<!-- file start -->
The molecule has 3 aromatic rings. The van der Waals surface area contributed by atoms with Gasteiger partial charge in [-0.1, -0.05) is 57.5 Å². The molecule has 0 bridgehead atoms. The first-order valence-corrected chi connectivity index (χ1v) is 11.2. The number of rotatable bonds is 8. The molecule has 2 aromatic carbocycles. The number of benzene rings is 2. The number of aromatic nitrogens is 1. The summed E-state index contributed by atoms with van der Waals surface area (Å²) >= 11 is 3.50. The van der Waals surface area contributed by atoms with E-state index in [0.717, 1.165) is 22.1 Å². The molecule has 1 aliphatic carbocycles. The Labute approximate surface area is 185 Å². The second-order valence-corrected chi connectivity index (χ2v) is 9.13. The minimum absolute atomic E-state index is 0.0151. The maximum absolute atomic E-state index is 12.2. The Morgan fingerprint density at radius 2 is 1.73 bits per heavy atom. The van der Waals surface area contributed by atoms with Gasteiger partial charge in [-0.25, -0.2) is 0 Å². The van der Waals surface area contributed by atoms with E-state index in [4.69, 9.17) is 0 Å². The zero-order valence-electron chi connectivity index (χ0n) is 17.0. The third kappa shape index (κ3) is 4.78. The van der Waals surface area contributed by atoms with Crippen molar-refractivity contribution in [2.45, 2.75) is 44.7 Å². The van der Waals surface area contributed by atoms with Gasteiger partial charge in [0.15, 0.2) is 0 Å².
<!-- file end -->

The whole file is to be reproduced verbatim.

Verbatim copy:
The molecule has 3 aromatic rings. The van der Waals surface area contributed by atoms with Gasteiger partial charge in [-0.1, -0.05) is 57.5 Å². The molecule has 0 bridgehead atoms. The first-order valence-corrected chi connectivity index (χ1v) is 11.2. The number of rotatable bonds is 8. The molecule has 2 aromatic carbocycles. The number of benzene rings is 2. The number of aromatic nitrogens is 1. The summed E-state index contributed by atoms with van der Waals surface area (Å²) >= 11 is 3.50. The van der Waals surface area contributed by atoms with E-state index in [0.717, 1.165) is 22.1 Å². The molecule has 1 aliphatic carbocycles. The Labute approximate surface area is 185 Å². The second-order valence-corrected chi connectivity index (χ2v) is 9.13. The minimum absolute atomic E-state index is 0.0151. The maximum absolute atomic E-state index is 12.2. The Morgan fingerprint density at radius 2 is 1.73 bits per heavy atom. The van der Waals surface area contributed by atoms with Gasteiger partial charge in [-0.25, -0.2) is 0 Å². The van der Waals surface area contributed by atoms with E-state index in [4.69, 9.17) is 0 Å². The zero-order valence-electron chi connectivity index (χ0n) is 17.0. The third kappa shape index (κ3) is 4.78. The van der Waals surface area contributed by atoms with Crippen molar-refractivity contribution in [2.45, 2.75) is 44.7 Å². The van der Waals surface area contributed by atoms with Gasteiger partial charge in [0.15, 0.2) is 0 Å².